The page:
NBA star Kyrie Irving defends decision to promote antisemitic movie
By PHILISSA CRAMER
(JTA) — Brooklyn Nets guard Kyrie Irving is defending his decision to promote a movie that argues that Jews were responsible for the transatlantic slave trade, despite criticism from his team’s owner.
“I’m disappointed that Kyrie appears to support a film based on a book full of anti-semitic disinformation,” Nets owner Joe Tsai tweeted on Friday, shortly after Irving tweeted a link to the Amazon listing for a 2018 film called “Hebrews to Negroes: Wake Up Black America!”
The film is based on an earlier book by the same name advancing the oft-repeated false claim that Jews dominated the slave trade. While Jews participated in the slave trade, the claim — advanced by antisemites including Nation of Islam leader Louis Farrakhan and former Ku Klux Klan leader David Duke — is widely understood by scholars and watchdogs as antisemitic. The film and book also argue that Black Americans are the “real” Jews, a belief that is core to Black Hebrew Israelite doctrine.
Irving, who has a long track record of engaging with conspiracy theories, including about COVID-19, said late Saturday night during a press conference after the Nets’ loss to the Indiana Pacers that he did not regret sharing information about the film.
“I’m not going to stand down on anything that I believe in,” he said, according to a report by ESPN. “I’m only going to get stronger because I’m not alone. I have a whole army around me.”
He had previously tweeted, “I meant no disrespect to anyone’s religious beliefs. The ‘Anti-Semitic’ label that is being pushed on me is not justified and does not reflect the reality or truth I live in everyday. I embrace and want to learn from all walks of life and religions.”
Irving’s promotion of the film comes amid a flurry of attention to Jews spurred by antisemitic comments made earlier this month by rapper Kanye West, who has faced a slew of penalties after vowing to “go death con 3 on Jewish people” and boasting that he could “say antisemitic s—” without repercussions. Among the consequences has been the end of his contract with Adidas, which produced his immensely profitable Yeezy line of sneakers.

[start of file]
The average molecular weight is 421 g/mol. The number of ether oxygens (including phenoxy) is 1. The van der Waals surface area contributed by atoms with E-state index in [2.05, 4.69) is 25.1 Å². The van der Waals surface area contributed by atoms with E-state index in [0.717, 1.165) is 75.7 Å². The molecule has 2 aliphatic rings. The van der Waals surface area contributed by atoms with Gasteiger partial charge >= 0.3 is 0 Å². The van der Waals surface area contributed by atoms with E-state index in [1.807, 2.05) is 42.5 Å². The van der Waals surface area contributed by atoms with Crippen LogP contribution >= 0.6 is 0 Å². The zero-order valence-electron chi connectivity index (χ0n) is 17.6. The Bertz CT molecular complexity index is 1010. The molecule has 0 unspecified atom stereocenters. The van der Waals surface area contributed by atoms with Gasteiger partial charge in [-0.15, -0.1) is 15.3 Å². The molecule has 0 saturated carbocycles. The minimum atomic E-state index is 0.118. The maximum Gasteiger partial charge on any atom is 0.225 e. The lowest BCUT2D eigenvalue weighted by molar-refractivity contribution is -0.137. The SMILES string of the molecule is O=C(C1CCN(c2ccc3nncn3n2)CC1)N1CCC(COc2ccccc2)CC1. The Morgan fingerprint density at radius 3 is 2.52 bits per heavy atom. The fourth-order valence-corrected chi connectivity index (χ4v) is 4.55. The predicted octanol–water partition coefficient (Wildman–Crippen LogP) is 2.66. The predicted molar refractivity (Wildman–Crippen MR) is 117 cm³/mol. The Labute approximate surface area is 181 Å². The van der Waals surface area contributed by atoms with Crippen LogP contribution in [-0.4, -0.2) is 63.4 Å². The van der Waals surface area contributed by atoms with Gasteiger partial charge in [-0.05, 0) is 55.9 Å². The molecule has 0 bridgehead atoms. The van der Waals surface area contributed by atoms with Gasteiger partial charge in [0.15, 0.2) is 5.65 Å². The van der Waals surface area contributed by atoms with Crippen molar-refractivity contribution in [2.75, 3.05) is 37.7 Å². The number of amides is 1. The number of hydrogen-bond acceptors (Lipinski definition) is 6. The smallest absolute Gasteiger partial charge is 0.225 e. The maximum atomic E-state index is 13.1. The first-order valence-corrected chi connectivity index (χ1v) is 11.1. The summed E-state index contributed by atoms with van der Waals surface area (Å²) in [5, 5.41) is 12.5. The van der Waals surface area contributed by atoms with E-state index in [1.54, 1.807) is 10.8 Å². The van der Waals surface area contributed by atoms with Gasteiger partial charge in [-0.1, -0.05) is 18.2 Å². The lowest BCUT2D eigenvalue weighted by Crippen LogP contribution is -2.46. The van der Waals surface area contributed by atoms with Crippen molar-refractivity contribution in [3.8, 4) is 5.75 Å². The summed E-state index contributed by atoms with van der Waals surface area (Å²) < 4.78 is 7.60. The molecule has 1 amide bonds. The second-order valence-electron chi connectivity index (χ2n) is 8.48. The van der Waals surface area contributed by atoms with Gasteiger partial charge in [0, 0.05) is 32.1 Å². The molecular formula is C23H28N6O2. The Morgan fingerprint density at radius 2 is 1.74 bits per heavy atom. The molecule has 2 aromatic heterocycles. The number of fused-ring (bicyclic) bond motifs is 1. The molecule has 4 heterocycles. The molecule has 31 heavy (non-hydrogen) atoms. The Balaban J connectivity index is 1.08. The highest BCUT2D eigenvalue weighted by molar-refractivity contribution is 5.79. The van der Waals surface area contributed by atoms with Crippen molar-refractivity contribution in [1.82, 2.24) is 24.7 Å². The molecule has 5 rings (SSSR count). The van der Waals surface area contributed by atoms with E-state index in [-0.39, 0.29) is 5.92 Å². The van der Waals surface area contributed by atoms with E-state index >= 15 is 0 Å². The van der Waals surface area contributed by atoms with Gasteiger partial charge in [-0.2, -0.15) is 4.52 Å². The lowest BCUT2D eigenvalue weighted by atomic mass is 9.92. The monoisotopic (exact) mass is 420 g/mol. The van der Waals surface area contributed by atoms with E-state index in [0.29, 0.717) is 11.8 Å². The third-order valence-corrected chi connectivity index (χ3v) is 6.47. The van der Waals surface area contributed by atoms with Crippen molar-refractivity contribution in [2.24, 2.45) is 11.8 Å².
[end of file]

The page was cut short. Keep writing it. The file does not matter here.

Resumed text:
Irving, too, has had a lucrative contract with an athletic wear company, in his case with Nike. The Kyrie line reportedly generated $11 million in income for him in 2019, but the line was seen as unlikely to be extended because it is unclear whether Irving, a seven-time All-Star, will continue to play in the NBA after this season. (The Nets did not renew his contract after he was unable to play during much of the last season because he refused to be vaccinated against COVID-19.)
The CEO of the Anti-Defamation League, which called for West to have his contract canceled, praised Tsai and the Nets organization for condemning Irving’s promotion of the film. “All of us at @ADL appreciate your leadership and look forward to continuing our discussions,” Jonathan Greenblatt tweeted on Saturday night, prior to Irving’s latest comments.
The Nets “strongly condemn and have no tolerance for the promotion of any form of hate speech,” the team said in a statement issued Friday night. “We believe that in these situations, our first action must be open, honest dialogue. We thank those, including the ADL, who have been supportive during this time.”
Irving’s original post went up at the same time that entrepreneur and provocateur Elon Musk took control over Twitter, emboldening trolls and antisemites who would benefit from Musk’s pledge to loosen content moderation policies on the social media platform. In his comments Saturday night, Irving indicated that he believed his promotion of the film should be accepted speech.
“It’s on a public platform. Did I do anything illegal?” Irving said during the press conference. “Did I hurt anybody? Did I harm anybody?”